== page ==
23 SES 08 C, Physical Teachers' Education, Health and School Curriculum
This paper takes its point of departure in two simultaneously tendencies being highlighted in education in the last twenty years, an increase of health problems among children and youth, especially girls and an intensified focus on school's assignment of health promotion. Today, health educations often emphasize individual aspects and based on different manual-based programs grounded in psychological perspectives. The aim is many times formulated as teaching students how to cope with stress, relations and self-image (Coleman, 2009). The effects of the different intervention programs being used within health education has been investigated during the last two decades. A number of studies evaluate the different programmes looking for evidence for effective prevention or treatment (e.g. Merry, et.al. 2011). Some thinkers have put a critical perspective on these practices and describe them as a therapeutic culture that has intruded into education affecting both educational content and methods (Furedi, 2004; Ecclestone & Hayes, 2008). In this paper a specific attention is paid to one intervention program called DISA (Depression in Swedish adolescent). DISA is a manual-based health promotion program built on cognitive behavioral therapy. It aims at preventing depression and stress, and is designed for girls in eighth grade. Because the aim is universal prevention it is directed to all girls whom are not having any specific problem. DISA is often held during regular school hours with obligatory participation for each girl in a school class. By combining the work of Foucault and Haraway the aim is to investigate the intra-action of discursive, material and technological processes within the practices of health promotion and the bodily figurations that this produces. Herein, I will apply the notion of problematization to examine how the problem with girls (ill)health produces specific practices of health promotion. Furthermore, how the enactment of the DISA program constitutes specific performativities of bodily figurations.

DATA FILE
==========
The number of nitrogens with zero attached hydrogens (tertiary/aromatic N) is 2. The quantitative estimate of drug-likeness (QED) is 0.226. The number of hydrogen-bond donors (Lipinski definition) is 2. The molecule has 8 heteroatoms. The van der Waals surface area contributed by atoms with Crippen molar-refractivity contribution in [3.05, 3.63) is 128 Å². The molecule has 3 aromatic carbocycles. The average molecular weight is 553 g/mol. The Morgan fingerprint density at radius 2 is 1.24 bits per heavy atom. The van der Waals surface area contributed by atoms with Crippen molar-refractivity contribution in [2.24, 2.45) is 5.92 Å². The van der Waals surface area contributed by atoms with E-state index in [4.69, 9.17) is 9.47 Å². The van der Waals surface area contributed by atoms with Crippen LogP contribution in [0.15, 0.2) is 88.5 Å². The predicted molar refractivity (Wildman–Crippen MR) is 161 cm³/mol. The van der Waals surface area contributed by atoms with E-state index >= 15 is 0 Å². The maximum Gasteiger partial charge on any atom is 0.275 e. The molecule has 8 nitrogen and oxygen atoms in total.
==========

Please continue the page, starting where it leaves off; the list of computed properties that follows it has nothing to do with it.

The theoretical framework that I found productive in the analysis is built on the philosophers Michel Foucault and Donna Haraway. With the Foucauldian notion of problematization (1991; 1992) this paper takes point of departure in the concern with girls’ (ill)health in educational policies and the prevention practice of DISA being implemented herein. In Foucault’s theoretical thinking the interconnection of the discursive and the non-discursive within power relations is a core issue especially by the concepts of discursive practices and bio-power. In the elaboration of power, Foucault (1980) stresses, how power is at play in a network of practices, institutions, and technologies. Here, power is a productive network with access to the bodies of individuals, to their behavior and attitudes. Haraway, as feminist corpomaterialists, emphasizes how becomings of bodies are entangled to the technical and the textual (Haraway, 1991; Lykke, 2010). Fore mostly, providing an approach where it can be possible to investigate the iterative intra-action of agential components and how this produces specific becomings of the bodies involved (Barad, 2007; Haraway, 2008).
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